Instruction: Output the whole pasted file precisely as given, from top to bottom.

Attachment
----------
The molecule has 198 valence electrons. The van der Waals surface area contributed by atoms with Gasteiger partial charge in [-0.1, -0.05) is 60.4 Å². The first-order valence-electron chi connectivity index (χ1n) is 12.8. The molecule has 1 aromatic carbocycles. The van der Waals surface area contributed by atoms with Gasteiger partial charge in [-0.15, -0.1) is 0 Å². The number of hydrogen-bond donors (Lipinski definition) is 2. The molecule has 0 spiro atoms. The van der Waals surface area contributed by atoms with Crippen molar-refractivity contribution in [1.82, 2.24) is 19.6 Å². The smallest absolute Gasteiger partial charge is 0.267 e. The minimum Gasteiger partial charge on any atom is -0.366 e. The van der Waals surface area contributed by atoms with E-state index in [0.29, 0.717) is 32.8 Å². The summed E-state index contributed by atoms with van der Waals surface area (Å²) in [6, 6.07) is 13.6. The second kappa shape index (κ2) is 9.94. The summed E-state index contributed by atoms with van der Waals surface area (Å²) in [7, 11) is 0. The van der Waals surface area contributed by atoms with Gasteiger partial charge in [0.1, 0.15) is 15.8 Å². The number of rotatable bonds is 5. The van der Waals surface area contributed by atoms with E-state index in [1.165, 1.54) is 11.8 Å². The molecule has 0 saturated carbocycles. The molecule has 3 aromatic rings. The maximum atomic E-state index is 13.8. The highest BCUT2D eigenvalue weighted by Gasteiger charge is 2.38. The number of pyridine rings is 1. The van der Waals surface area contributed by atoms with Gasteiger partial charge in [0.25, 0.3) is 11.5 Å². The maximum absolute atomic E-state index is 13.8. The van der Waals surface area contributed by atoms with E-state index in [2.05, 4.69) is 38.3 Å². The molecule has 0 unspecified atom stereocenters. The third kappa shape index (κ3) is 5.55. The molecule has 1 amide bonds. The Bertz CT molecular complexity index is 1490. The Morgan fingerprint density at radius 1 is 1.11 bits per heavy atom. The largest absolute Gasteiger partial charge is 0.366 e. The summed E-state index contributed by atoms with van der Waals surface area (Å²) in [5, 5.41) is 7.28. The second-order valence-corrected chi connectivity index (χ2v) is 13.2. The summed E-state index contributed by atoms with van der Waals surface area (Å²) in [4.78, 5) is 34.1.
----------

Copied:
The molecule has 198 valence electrons. The van der Waals surface area contributed by atoms with Gasteiger partial charge in [-0.1, -0.05) is 60.4 Å². The first-order valence-electron chi connectivity index (χ1n) is 12.8. The molecule has 1 aromatic carbocycles. The van der Waals surface area contributed by atoms with Gasteiger partial charge in [-0.15, -0.1) is 0 Å². The number of hydrogen-bond donors (Lipinski definition) is 2. The molecule has 0 spiro atoms. The van der Waals surface area contributed by atoms with Crippen molar-refractivity contribution in [1.82, 2.24) is 19.6 Å². The smallest absolute Gasteiger partial charge is 0.267 e. The minimum Gasteiger partial charge on any atom is -0.366 e. The van der Waals surface area contributed by atoms with E-state index in [0.29, 0.717) is 32.8 Å². The summed E-state index contributed by atoms with van der Waals surface area (Å²) in [6, 6.07) is 13.6. The second kappa shape index (κ2) is 9.94. The summed E-state index contributed by atoms with van der Waals surface area (Å²) in [7, 11) is 0. The van der Waals surface area contributed by atoms with Gasteiger partial charge in [0.1, 0.15) is 15.8 Å². The number of rotatable bonds is 5. The van der Waals surface area contributed by atoms with E-state index in [1.165, 1.54) is 11.8 Å². The molecule has 0 saturated carbocycles. The molecule has 3 aromatic rings. The maximum atomic E-state index is 13.8. The highest BCUT2D eigenvalue weighted by Gasteiger charge is 2.38. The number of pyridine rings is 1. The van der Waals surface area contributed by atoms with Gasteiger partial charge in [0.25, 0.3) is 11.5 Å². The maximum absolute atomic E-state index is 13.8. The van der Waals surface area contributed by atoms with E-state index in [2.05, 4.69) is 38.3 Å². The molecule has 0 unspecified atom stereocenters. The third kappa shape index (κ3) is 5.55. The molecule has 1 amide bonds. The Bertz CT molecular complexity index is 1490. The Morgan fingerprint density at radius 1 is 1.11 bits per heavy atom. The largest absolute Gasteiger partial charge is 0.366 e. The summed E-state index contributed by atoms with van der Waals surface area (Å²) in [5, 5.41) is 7.28. The second-order valence-corrected chi connectivity index (χ2v) is 13.2. The summed E-state index contributed by atoms with van der Waals surface area (Å²) in [4.78, 5) is 34.1.